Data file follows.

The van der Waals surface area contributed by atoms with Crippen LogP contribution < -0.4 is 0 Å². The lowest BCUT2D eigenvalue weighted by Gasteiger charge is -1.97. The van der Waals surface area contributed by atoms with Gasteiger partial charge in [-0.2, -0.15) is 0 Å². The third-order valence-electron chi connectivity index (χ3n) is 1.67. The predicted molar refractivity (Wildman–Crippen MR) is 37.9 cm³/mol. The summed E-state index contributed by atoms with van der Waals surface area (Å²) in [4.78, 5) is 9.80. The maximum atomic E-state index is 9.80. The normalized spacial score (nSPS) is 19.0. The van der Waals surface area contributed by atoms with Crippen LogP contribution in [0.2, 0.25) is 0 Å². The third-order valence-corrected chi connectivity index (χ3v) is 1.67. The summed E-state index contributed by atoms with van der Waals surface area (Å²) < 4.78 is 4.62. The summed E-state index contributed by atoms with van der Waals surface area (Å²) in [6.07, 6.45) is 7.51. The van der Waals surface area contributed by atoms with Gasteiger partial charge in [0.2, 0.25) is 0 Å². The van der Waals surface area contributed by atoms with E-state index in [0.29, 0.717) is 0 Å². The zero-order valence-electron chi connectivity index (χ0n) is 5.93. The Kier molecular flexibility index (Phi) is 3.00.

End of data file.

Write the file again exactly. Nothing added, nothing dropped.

The van der Waals surface area contributed by atoms with Crippen LogP contribution < -0.4 is 0 Å². The lowest BCUT2D eigenvalue weighted by Gasteiger charge is -1.97. The van der Waals surface area contributed by atoms with Gasteiger partial charge in [-0.2, -0.15) is 0 Å². The third-order valence-electron chi connectivity index (χ3n) is 1.67. The predicted molar refractivity (Wildman–Crippen MR) is 37.9 cm³/mol. The summed E-state index contributed by atoms with van der Waals surface area (Å²) in [4.78, 5) is 9.80. The maximum atomic E-state index is 9.80. The normalized spacial score (nSPS) is 19.0. The van der Waals surface area contributed by atoms with Crippen LogP contribution in [0.2, 0.25) is 0 Å². The third-order valence-corrected chi connectivity index (χ3v) is 1.67. The summed E-state index contributed by atoms with van der Waals surface area (Å²) < 4.78 is 4.62. The summed E-state index contributed by atoms with van der Waals surface area (Å²) in [6.07, 6.45) is 7.51. The van der Waals surface area contributed by atoms with Gasteiger partial charge in [0.2, 0.25) is 0 Å². The van der Waals surface area contributed by atoms with E-state index in [0.29, 0.717) is 0 Å². The zero-order valence-electron chi connectivity index (χ0n) is 5.93. The Kier molecular flexibility index (Phi) is 3.00.